Brigitte Bardot stars in Contempt (France, 1963), Jean-Luc Godard’s one and only flirtation with big budget studio production.
At the conclusion of Band of Outsiders, Godard’s voice promises that “My next film with be in Technicolor and CinemaScope.” As it turns out, that was his previous film as well, this unlikely meeting between Godard’s anti-Hollywood sensibility and the showman aesthetic of (uncredited) producer Joseph E. Levine in an international co-production about the clash between art and commerce, the politics of artistic integrity and compromise, and the dissolution of love. To meet his producer’s demands, Godard added an opening bedroom scene and inserted pin-up style nude shots of Bardot and then incorporates them into a comment on the very process of filmmaking compromise.
Bardot has never been better as a young wife who feels betrayed by her writer husband (Michel Piccoli), who is being courted by the same smug Hollywood producer (Jack Palance, wonderfully crude and arrogant) who is seducing her. Fritz Lang plays the director, named Fritz Lang, a European legend shooting a version of The Odyssey on the Mediterranean.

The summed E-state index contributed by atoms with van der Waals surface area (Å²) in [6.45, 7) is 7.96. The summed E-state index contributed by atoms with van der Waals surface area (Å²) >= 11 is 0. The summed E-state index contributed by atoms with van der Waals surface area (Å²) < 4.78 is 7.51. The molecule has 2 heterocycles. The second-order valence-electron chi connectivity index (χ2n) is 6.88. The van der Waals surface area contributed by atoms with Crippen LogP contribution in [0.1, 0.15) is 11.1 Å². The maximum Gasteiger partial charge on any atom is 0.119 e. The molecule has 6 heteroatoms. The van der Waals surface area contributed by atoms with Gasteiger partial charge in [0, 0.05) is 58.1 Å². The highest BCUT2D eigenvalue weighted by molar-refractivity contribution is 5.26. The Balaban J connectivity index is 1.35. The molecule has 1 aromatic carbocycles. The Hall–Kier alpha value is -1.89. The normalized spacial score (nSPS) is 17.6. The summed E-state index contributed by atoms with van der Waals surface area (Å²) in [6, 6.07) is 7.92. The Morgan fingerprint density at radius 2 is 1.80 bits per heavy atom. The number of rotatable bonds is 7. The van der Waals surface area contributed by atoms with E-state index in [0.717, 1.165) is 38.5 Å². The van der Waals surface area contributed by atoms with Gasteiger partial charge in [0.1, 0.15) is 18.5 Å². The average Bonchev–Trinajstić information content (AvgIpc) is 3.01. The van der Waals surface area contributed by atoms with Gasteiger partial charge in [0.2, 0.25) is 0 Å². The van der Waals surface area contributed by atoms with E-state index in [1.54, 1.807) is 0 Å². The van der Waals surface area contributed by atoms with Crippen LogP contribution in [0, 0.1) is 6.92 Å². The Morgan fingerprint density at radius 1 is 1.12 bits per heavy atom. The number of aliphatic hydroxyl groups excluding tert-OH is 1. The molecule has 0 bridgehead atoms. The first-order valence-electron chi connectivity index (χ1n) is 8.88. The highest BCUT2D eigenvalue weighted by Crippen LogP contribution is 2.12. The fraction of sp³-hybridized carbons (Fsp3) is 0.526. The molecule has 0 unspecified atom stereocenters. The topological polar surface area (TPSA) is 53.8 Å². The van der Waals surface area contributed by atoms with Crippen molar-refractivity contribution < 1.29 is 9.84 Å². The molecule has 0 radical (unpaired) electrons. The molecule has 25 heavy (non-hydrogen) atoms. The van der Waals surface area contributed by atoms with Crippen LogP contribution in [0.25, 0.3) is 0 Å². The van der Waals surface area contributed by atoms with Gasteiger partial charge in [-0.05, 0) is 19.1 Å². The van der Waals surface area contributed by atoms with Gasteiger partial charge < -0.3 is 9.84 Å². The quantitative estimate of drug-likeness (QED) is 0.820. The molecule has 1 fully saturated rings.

Shot in hard, bright colors on a widescreen canvas, it’s stately and controlled where Godard’s earlier films were immediate and felt off-the-cuff, a gorgeous film in the key of alienation.
In French with English subtitles
The Criterion Collection Blu-ray and DVD releases include an introduction by Godard scholar Colin MacCabe and the essential archival documentary The Dinosaur and the Baby (1967), a filmed interview/conversation between Jean-Luc Godard and Fritz Lang that was also featured on Criterion’s earlier DVD special edition (now out of print). Godard has great respect for Lang, but Lang has almost as much for Godard and the give and take chemistry changes from master and acolyte to two artists comparing philosophies. Also features two well-produced new documentaries (“Once Upon A Time There Was…Contempt” and “Contempt…Tenderly”) and an archival 15-minute interview with Lang, plus a booklet with an essay by Ginette Vicendeau.